This week, the MLB Minute examines Blue Jays, Umpires Escapades, Reds Not So Hot, and the fact All Double Headers Are Not The Same
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* During the course of the past week, two veteran Major league Baseball umpires issued public apologies for on-field decision they made. While it is refreshing to witness umpires taking responsibilities for mistaken calls or questionable behaviors, it is disturbing that select umpires continue to have negative impacts on games.
On Monday, Mets starter Chris Bassitt delivered a strike at the knees on a 2-2 count to Dansby Swanson to end the inning. Bassitt was so confident he had struck out the Braves shortstop, he began walking off the mound. Problem was home plate umpire Chad Fairchild called the pitch a ball. Bassitt did get out of the inning without allowing a run, but he was visibly angry about the missed call.
In between innings, Fairchild called out to Bassitt as he walked back to the dugout. Without fanfare, Fairchild tapped his chest protector several times after attracting Bassitt’s attention and mouthed an admission that he had missed the call. Bassitt made it a point to thank Fairchild during post-game interviews and issued his own apology for getting so emotional and for “showing up” the umpire.
After the home half of the first inning of a Wednesday game between the Diamondbacks and the Marlins, first base umpire Dan Bellino stared down Arizona starter Madison Baumgarner during a routine substance check. You could see the excitable Baumgarner seething during the extended search and after it was complete he repeatedly cursed out Bellino. Bellino immediately ejected Baumgarner and added fuel to the fire by aggressively yelling back at the pitcher. After reviewing the incident, MLB fined Bellino for his actions and on Friday the umpire issued a statement apologizing for how he handled the incident. “When I began my MLB career almost 15 years ago, I received some good advice. I was told to umpire every game as if my children were sitting in the front row. I fell short of those expectations this week. While I can’t go back and change what happened, I take full accountability. I will learn from this incident, and I sincerely apologize.” Another positive instance in which an umpire took responsibility for his mistake-but another case of an umpire making himself more important than the action on the diamond.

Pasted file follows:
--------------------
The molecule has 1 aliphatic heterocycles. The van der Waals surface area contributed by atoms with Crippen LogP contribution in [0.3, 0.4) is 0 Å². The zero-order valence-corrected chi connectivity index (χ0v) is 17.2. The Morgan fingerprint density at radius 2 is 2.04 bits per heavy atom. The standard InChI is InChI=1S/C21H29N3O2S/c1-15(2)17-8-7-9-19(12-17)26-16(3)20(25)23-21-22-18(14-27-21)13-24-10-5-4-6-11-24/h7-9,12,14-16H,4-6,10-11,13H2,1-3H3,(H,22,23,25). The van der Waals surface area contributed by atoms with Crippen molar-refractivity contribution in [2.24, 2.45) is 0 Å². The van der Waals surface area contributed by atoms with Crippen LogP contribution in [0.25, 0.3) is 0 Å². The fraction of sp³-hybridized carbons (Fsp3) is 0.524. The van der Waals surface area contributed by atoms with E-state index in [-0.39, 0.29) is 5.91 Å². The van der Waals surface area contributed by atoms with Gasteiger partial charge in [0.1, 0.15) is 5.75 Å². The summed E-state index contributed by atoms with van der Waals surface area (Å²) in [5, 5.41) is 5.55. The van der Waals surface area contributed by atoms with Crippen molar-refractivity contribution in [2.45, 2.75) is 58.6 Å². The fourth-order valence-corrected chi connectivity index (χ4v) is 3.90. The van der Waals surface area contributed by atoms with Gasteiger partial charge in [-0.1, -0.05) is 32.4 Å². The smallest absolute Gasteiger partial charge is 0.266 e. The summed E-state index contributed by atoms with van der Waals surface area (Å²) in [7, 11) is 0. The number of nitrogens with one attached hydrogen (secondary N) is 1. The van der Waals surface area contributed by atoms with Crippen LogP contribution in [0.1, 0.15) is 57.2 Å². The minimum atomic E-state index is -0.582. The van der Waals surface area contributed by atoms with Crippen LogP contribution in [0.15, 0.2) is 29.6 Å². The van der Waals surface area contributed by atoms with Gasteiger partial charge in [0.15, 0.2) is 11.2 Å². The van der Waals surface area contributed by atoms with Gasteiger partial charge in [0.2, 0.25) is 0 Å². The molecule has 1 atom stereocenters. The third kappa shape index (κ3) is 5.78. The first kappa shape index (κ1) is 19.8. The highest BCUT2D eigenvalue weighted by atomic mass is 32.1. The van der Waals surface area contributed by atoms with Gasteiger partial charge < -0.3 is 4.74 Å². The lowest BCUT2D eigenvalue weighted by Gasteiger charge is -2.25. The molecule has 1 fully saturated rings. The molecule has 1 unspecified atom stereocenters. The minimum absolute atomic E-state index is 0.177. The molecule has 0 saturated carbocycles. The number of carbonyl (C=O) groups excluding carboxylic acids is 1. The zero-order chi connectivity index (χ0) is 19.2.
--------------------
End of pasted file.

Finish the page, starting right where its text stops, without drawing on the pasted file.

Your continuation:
Players are subject to fines and suspensions for behaviors deemed too aggressive or unsportsmanlike-especially in regards to umpires. Players have the right to appeal under the Collective Bargaining Agreement-as do major league umpires. The Office of the Commissioner needs to be equally vigilant and uniform with suspensions for umpires when they break the code of conduct. This should include instances of gross negligence when calling balls and strikes. The umpires are protected by their union and can also appeal per terms of their contract with MLB. The time has come that headlines should only mention the names of teams, players and managers and not umpires.
Blue Jays fans no doubt remember the dreadful start to the 2019 season, their first under Manager Charlie Montoyo. The successes of the 2022 season may cloud those memories to some degree, but through the first 25 games Toronto was a woeful 8-17 and needed a 4-game winning streak April 18-21 to achieve that many wins.